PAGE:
The identification of normal and cancer breast tissue of rats was investigated using high-frequency (HF) FT-Raman spectroscopy with a near-infrared excitation source on in vivo and ex vivo measurements. Significant differences in the Raman intensities of prominent Raman bands of lipids and proteins structures (2,800-3,100 cm(-1)) as well as in the broad band of water (3,100-3,550 cm(-1)) were observed in mean normal and cancer tissue spectra. The multivariate statistical analysis methods of principal components analysis (PCA) and linear discriminant analysis (LDA) were performed on all high-frequency Raman spectra of normal and cancer tissues. LDA results with the leave-one-out cross-validation option yielded a discrimination accuracy of 77.2, 83.3, and 100% for in vivo transcutaneous, in vivo skin-removed, and ex vivo biopsy HF Raman spectra. Despite the lower discrimination value for the in vivo transcutaneous measurements, which could be explained by the breathing movement and skin influences, our results showed good accuracy in discriminating between normal and cancer breast tissue samples. To support this, the calculated integration areas from the receiver-operating characteristic (ROC) curve yielded 0.86, 0.94, and 1.0 for in vivo transcutaneous, in vivo skin-removed, and ex vivo biopsy measurements, respectively. The feasibility of using HF Raman spectroscopy as a clinical diagnostic tool for breast cancer detection and monitoring is due to no interfering contribution from the optical fiber in the HF Raman region, the shorter acquisition time due to a more intense signal in the HF Raman region, and the ability to distinguish between normal and cancerous tissues.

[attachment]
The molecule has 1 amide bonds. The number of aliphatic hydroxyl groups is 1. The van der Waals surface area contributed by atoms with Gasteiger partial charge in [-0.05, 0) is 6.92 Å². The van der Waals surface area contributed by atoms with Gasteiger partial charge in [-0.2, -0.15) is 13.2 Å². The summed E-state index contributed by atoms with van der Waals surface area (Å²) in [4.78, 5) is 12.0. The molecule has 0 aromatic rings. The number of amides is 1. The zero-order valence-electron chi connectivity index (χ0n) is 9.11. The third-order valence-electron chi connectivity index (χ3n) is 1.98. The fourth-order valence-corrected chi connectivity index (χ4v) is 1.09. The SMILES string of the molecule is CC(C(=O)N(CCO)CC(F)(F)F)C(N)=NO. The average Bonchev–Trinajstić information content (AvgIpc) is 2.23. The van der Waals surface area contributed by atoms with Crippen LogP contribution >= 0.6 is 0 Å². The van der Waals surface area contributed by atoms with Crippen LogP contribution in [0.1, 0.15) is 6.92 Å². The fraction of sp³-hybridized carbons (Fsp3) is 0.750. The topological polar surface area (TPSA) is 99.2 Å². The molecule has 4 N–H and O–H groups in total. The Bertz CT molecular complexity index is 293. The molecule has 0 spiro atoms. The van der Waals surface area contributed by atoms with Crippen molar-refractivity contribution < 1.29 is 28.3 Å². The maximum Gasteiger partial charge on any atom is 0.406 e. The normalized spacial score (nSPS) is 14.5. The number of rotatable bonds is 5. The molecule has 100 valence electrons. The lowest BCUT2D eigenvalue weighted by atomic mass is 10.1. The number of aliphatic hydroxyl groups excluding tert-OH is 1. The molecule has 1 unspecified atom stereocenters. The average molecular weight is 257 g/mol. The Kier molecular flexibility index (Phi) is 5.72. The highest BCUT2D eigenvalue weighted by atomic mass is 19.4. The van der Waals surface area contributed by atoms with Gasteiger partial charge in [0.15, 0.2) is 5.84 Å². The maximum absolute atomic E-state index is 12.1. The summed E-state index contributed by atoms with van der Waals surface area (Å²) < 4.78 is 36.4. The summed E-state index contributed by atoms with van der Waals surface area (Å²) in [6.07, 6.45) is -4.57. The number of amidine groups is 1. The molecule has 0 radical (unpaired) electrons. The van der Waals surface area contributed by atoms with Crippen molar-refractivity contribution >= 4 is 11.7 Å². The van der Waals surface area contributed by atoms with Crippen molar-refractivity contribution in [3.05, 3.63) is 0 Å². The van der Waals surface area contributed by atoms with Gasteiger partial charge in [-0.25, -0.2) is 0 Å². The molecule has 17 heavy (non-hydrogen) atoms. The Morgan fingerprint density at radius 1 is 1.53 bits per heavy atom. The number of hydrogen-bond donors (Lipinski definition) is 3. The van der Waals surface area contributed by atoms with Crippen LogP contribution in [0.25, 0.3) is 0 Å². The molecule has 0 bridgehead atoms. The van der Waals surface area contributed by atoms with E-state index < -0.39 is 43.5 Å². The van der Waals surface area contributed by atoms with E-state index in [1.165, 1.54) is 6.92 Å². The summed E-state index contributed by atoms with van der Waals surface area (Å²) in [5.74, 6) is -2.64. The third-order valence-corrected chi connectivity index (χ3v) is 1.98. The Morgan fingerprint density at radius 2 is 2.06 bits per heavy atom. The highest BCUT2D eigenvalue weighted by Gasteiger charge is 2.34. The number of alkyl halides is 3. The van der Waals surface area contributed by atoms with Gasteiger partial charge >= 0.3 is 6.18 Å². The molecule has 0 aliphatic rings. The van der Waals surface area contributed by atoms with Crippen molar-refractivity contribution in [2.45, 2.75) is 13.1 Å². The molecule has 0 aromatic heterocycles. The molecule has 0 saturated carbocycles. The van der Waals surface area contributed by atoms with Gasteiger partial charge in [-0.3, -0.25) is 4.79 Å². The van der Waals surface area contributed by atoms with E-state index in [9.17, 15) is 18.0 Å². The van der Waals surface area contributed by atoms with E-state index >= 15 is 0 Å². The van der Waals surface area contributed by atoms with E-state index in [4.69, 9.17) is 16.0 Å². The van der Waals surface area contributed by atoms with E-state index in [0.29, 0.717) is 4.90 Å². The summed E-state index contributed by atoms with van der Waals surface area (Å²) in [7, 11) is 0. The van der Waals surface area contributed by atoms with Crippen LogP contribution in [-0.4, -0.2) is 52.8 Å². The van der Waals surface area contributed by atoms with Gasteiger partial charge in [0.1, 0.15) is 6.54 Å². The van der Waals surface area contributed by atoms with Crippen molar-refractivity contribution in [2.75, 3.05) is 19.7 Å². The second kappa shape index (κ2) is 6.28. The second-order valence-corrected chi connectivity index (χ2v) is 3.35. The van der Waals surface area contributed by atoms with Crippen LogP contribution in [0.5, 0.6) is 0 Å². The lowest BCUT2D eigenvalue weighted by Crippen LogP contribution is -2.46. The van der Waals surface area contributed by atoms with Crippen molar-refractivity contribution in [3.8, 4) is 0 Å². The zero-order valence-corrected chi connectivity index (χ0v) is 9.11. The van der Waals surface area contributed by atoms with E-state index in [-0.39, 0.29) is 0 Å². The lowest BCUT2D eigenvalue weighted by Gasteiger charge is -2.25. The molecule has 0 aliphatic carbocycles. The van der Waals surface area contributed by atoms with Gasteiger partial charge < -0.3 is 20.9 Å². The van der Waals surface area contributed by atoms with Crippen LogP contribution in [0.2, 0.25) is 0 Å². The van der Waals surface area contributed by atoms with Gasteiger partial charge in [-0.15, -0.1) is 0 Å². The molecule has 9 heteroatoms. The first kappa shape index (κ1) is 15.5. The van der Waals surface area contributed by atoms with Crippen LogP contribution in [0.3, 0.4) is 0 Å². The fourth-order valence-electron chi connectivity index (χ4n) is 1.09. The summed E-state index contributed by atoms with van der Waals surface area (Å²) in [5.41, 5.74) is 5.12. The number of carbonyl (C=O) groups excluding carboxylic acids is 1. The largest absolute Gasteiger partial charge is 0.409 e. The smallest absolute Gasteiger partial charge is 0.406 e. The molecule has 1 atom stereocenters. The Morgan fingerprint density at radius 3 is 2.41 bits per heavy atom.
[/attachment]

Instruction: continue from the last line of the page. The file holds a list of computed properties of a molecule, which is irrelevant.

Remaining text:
- Linear discriminant analysis
- Raman spectroscopy
- Principal components analysis
- Multivariate statistical analysis
- Breast cancer detection
- High frequency Raman